RequestBin provides you with a URL to collect and inspect HTTP requests. To get started, go to, check the box next to "Private (only viewable from this browser)", then click the "Create a RequestBin" button. Next, copy the bin URL they provide for you and enter that as your webhook URL for your inbound route in Mandrill:

RequestBin test URL for inbound webhooks in Mandrill web interface

Save your route, then click the send test button to generate two example POSTs to your RequestBin URL. Inspect requests with RequestBin by clicking the button in next to your bin URL in the upper right corner of the page or editing your bin URL and appending ?inspect to the end.


Runscope provides API performance monitoring and HTTP request logging and inspection. Get started by creating a new Runscope bucket to capture incoming requests from Mandrill (you'll use the bucket URL as your Mandrill webhook URL).

In Mandrill, save your webhook URL then click the send test button to generate two example POSTs to your Runscope Bucket. You can view the test requests in Runscope in the Captures stream view or Traffic Inspector.


ngrok creates a secure public URL to a local server on your machine so you can test webhooks locally. Follow the steps in the ngrok docs to get started.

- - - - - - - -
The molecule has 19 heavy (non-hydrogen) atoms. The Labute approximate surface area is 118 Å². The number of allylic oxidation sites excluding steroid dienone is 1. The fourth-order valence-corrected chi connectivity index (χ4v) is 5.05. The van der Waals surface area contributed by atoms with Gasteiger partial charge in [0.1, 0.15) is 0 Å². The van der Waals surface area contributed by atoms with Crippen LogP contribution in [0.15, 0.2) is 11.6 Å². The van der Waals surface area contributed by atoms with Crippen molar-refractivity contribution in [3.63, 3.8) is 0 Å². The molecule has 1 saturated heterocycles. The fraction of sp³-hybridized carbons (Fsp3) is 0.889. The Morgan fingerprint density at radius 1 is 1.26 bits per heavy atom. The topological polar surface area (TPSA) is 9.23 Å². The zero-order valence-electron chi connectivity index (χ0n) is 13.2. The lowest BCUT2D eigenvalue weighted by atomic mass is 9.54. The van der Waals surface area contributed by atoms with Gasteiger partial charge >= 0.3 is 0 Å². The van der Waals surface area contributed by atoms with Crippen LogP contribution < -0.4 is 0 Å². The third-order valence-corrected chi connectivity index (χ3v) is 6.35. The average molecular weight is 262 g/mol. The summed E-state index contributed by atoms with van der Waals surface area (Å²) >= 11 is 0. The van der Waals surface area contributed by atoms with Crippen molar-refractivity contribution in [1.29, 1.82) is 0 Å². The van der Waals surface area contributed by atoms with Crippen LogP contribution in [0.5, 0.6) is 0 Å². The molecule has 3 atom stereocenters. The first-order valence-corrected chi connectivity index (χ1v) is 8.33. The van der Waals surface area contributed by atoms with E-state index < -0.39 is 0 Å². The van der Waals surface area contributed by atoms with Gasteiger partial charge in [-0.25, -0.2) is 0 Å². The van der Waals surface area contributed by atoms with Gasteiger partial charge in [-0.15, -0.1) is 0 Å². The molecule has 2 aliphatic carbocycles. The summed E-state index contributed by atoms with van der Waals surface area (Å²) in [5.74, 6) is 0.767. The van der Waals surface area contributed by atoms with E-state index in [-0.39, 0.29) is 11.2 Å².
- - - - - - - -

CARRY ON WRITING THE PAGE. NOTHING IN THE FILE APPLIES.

Grab the forwarding URL they provide (like and add this as the webhook URL for your inbound route in Mandrill. Save your route then click the send test button to generate 2 example POSTs to your ngrok public URL. Inspect your ngrok traffic by visiting http://localhost:4040/ in your web browser.


Mandrill batches events for each webhook URL and POSTs approximately every minute. If the webhook URL doesn't return a 200 HTTP response code, that POST request will be re-attempted up to 100 times and random increasing intervals.

If a particular POST request is unsuccessful and is being retried, no other POSTs will be attempted until the first one succeeds or ultimately fails (after 100 attempts). Subsequent events are batched and deferred until the first completes. Once the first batch completes, deferred batches will be processed sequentially.

Because webhook requests can ultimately fail, it's best to accept and store data (with an HTTP 200 response to Mandrill) for later processing to avoid data loss.

Inbound Events Format

Inbound emails are processed based on the routes you’ve set up, and messages matching the routes are sent to your specified URL(s) as a webhook.